Public Records and Open Meetings


The public’s right to Ohio government records is set out in the Ohio Public Records Act, which can be found in the Ohio Revised Code Section 149.43

A public record is something that documents the organization, policies, functions, decisions, procedures or other activities of a public office. Public records include:

  • Records kept by the state, counties, cities, villages, townships and school districts.
  • Records of any entity that performs a public service and is supported by public funds such as chemical dependency treatment facilities, public hospitals, communication action agencies and courts.
  • Records of expenditures made by nonprofit agencies in providing services with governmental monies.

The public has the right to prompt inspection of public records and the right to copies within a reasonable period of time. The public office can charge no more than the cost of copying the documents.

The Public Records Act

The Public Records Act makes special provisions for disclosing information about materials used by library patrons. Records that would personally identify a patron and the materials he has inquired about or checked out are generally not public records, but are available to law enforcement under certain circumstances, and can be disclosed under a court order.

The Act also protects records that disclose the configuration of certain aspects of public buildings, such as electrical, ventilation and water systems and security codes. Security records used to protect a public building against attack or sabotage are also protected.

For more information, see See Ohio Revised Code Section 149.432 and Ohio Revised Code Section 149.433

Many other records are exempt from disclosure under the Public Records Act and may be disclosed only with a court order. These records include:

  • Medical records
  • Student education records
  • Individual taxpayer records
  • Records of investigations of potential wrongdoing
  • Trade secrets
  • Records containing information covered under the attorney-client privilege

The Ohio Sunshine Law Update, an annual publication of The Ohio Attorney General’s Office, contains a comprehensive review of what records are available to the public under the Ohio Public Records Act.

Federal Freedom of Information Act

Enacted in 1966, the Freedom of Information Act (FOIA) generally provides that any person has the right to request access to federal agency records or information. All agencies of the Executive Branch of the United States Government are required to disclose records upon receiving a written request, except for those records (or portions of them) that are protected from disclosure by certain exemptions and exclusions of the FOIA.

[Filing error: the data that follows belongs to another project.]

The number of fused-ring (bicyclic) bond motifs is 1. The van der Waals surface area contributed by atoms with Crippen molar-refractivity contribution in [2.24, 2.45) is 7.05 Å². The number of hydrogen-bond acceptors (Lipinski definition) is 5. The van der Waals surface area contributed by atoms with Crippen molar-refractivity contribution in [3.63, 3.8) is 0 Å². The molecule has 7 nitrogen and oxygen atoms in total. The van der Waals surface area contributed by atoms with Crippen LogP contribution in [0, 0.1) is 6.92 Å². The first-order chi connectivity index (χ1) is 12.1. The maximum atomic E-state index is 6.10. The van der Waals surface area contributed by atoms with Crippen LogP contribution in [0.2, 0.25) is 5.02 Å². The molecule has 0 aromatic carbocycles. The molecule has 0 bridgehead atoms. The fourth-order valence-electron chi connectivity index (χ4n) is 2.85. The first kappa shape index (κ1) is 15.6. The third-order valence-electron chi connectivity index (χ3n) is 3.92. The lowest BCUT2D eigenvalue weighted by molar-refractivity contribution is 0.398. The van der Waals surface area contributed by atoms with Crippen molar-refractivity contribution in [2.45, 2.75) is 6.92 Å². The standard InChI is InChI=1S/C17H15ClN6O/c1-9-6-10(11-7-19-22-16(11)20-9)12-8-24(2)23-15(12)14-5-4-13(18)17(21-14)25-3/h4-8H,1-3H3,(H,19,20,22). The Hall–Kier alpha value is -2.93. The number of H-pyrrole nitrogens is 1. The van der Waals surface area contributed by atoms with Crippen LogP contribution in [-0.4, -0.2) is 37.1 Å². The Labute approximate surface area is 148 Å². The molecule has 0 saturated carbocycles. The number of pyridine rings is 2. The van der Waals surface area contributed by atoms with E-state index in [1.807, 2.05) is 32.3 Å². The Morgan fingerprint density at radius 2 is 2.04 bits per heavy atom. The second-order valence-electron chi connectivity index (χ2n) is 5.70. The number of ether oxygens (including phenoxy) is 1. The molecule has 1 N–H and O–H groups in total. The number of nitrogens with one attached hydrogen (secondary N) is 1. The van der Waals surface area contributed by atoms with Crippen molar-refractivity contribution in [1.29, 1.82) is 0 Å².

The FOIA does not provide access to records held by Congress or the federal courts, by state or local government agencies, or by private businesses or individuals. All states have their own statutes governing public access to state and local government records. Click here for more information about FOIA and how to make a FOIA request.

Open Meetings

The Ohio Open Meetings Act can be found in Ohio Revised Code Section 121.22.

Public bodies must take official action and conduct deliberations on official business in meetings that are open to the public. This includes:

  • Meetings of any state board, commission, committee or similar decision-making body of a state agency, institution or authority
  • Meetings of any legislative authority, board, commission, committee, agency, authority or similar decision-making body of a county, township, municipal corporation, school district or other political subdivision, or local public institution or any subcommittee of a public body

Some public bodies are exempt from the Open Meetings Act such as grand juries, and the Adult Parole Authority. Also, most public bodies may meet in private by meeting in executive session, but they can only discuss certain things in these sessions, such as personnel issues, purchasing property, pending litigation, collective bargaining security arrangements, trade secrets, and other information that must be kept confidential by state or federal law.

The Ohio Sunshine Law Update an annual publication of The Ohio Attorney General’s Office, contains more information about the Ohio Open Meetings Act.

House Bill 9

In 2004 the Ohio Coalition for Open Government conducted a survey of all of Ohio’s 88 counties. More than 90 people from newspapers, radio stations, the University of Dayton, and Ohio University tried to get county commissioner minutes, an expense report of a county executive, police chief pay, police incident reports, superintendent compensation, and a school treasurer’s telephone bill.

In over 30% of the cases, access to records that should be readily available to the public was denied.
In over 17% of the cases, records were obtained only after complying with conditions that are not provided by the law, such as making requests in writing or providing proof of identity.
When records were denied, officials often claimed that the document requested was not a public record, set long waiting periods or were too busy to respond.

In response, Representative Oelslager sponsored a bill in the House of Representatives to require the Attorney General’s Office to provide training and develop a model public records policy, and to authorize a Public Access Counselor to provide a way to mediate disputes without resorting to litigation, along with other reforms.

Click here for the text of the bill. In 2006 the General Assembly passed legislation to authorize the Attorney General to provide the training along with some other reforms. However, the section providing for a Public Access Counselor was deleted by the Senate.